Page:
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Cindy L. Flinn and Edward N. Ashworth

Examination of both frozen specimens and -5C freeze-fixed buds showed that ice crystals were not uniformly distributed in blueberry flower buds. Localized freezing was also evidenced by detection of multiple freezing events using differential thermal analysis (DTA). Upon cooling, an initial exotherm occurred just below 0C and coincided with ice formation in adjacent woody tissue. Multiple low temperature exotherms (LTE), which have been reported to correspond with the freezing of individual blueberry florets (Bierman, et al. 1979. ASHS, 104(4):444-449), occurred between -7C and -28C. The presence and temperature of LTEs was influenced by cooling rates and whether buds were excised. LTE temperatures did not correlate with hardiness of buds frozen under field-like conditions. Results suggested that DTA of excised buds was not an appropriate method for determining hardiness.

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John Carter, Rex Brennan, and Michael Wisniewski

Ice formation and movement in stems, leaves, and flowers of blackcurrant were observed by infrared video thermography. Stem sections bearing leaves and racemes were cooled slowly to as low as -6.4 °C and allowed to freeze without artificial nucleation. Ice formed in stems first, then moved from stems into leaves and racemes. Patterns of ice movement were complex and depended upon the temperature of the initial nucleation event. Individual flowers froze between -1.6 and -5.5 °C. Survival of flowers after a cooling treatment depended upon whether they froze and the amount of freezing that occurred in the peduncles to which they were attached. Some flowers survived the initial freezing treatments but later died because of peduncle damage. Movement of ice from stems into peduncles sometimes was observed to occur in discrete steps, separated by time and temperature. Several independent freezing events were often observed in a peduncle, rather than one continuous event. Pedicels attached to frozen peduncles often remained supercooled for several minutes to over an hour before freezing. No consistent pattern was evident during freezing of individual flowers in an inflorescence. The range of temperature over which flowers in a single inflorescence froze was in some instances over 4 °C. Both mature and immature flowers supercooled. Barriers to movement of ice appeared to exist at certain anatomical junctions within the plant, notably where the peduncle of an inflorescence attaches to a stem and where a flower pedicel joins a peduncle. The time required for ice to pass through these barriers was inversely related to the degree of supercooling that had occurred prior to freezing.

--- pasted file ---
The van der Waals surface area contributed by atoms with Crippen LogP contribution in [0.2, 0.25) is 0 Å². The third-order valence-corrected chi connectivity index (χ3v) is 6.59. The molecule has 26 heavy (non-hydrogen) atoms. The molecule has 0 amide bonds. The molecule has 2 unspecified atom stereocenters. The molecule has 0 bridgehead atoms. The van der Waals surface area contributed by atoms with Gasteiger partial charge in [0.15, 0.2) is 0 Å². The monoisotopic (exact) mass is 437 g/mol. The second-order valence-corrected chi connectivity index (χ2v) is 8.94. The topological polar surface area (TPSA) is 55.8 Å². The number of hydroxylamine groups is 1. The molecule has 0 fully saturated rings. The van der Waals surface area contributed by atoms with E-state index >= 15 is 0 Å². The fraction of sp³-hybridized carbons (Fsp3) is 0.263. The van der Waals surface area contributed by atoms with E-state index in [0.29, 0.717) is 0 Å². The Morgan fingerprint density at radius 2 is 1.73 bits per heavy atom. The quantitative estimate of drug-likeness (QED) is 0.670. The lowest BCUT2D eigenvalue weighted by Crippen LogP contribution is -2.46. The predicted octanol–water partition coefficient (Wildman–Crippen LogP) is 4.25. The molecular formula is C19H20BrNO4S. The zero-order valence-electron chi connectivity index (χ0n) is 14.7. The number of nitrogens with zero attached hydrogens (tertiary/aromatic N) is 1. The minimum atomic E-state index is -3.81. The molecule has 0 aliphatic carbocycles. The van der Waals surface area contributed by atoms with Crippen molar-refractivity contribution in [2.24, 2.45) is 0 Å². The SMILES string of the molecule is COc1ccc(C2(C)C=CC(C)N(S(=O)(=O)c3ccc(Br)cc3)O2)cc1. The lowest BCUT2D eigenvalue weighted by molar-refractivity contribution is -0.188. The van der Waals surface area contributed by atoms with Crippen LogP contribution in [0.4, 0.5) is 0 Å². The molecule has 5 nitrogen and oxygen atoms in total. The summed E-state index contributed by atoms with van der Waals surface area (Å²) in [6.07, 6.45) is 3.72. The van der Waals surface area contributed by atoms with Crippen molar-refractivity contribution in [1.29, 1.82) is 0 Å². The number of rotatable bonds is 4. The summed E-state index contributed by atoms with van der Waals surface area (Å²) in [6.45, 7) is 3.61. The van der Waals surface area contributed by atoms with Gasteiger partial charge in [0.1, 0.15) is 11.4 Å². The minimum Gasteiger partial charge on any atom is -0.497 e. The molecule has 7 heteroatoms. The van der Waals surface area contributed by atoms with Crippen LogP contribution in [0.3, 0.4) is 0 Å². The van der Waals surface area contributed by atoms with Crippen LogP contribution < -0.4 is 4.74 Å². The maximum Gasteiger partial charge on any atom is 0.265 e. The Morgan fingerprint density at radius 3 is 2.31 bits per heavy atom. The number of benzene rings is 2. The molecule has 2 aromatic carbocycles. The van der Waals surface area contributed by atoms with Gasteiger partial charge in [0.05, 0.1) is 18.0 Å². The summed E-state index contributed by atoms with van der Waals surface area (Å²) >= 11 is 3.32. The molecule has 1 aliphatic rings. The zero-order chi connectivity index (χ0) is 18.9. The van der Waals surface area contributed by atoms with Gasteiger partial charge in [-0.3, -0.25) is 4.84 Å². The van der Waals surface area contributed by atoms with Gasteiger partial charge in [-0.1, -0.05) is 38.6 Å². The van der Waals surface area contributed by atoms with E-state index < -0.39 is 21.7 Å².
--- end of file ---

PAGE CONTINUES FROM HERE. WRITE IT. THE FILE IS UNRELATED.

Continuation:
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Michele R. Warmund, Fumiomi Takeda, and Glen A. Davis

`Hull Thornless' and `Black Satin' blackberry (Rubus spp.) canes were collected from Sept. 1989 through Mar. 1990 to determine the hardiness and supercooling characteristics of buds at various stages of development. Anatomical studies were also conducted to examine the location of ice voids in buds frozen to -5 or -30C. Differentiation of the terminal flower occurred in `Black Satin' buds by 6 Nov., whereas `Hull Thornless' buds remained vegetative until early spring. As many as nine floral primordia were observed in both cultivars by 12 Mar. The hardiness of the two cultivars was similar until February. Thereafter, `Black Satin' buds were more susceptible to cold injury than those of `Hull Thornless'. Flora1 and undifferentiated buds of both cultivars exhibited one to four low temperature exotherms (LTEs) from 9 Oct. to 12 Mar. in differential thermal analysis (DTA) experiments. The stage of flora1 development did not influence the bud's capacity to supercool. The number of LTEs was not related to the stage of floral development or to the number of floral primordia. Extracellular voids resulting from ice formation in the bud axis and scales were observed in samples subjected to -5 or -30C.

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Michele R. Warmund, Rusty Fuller, and John H. Dunn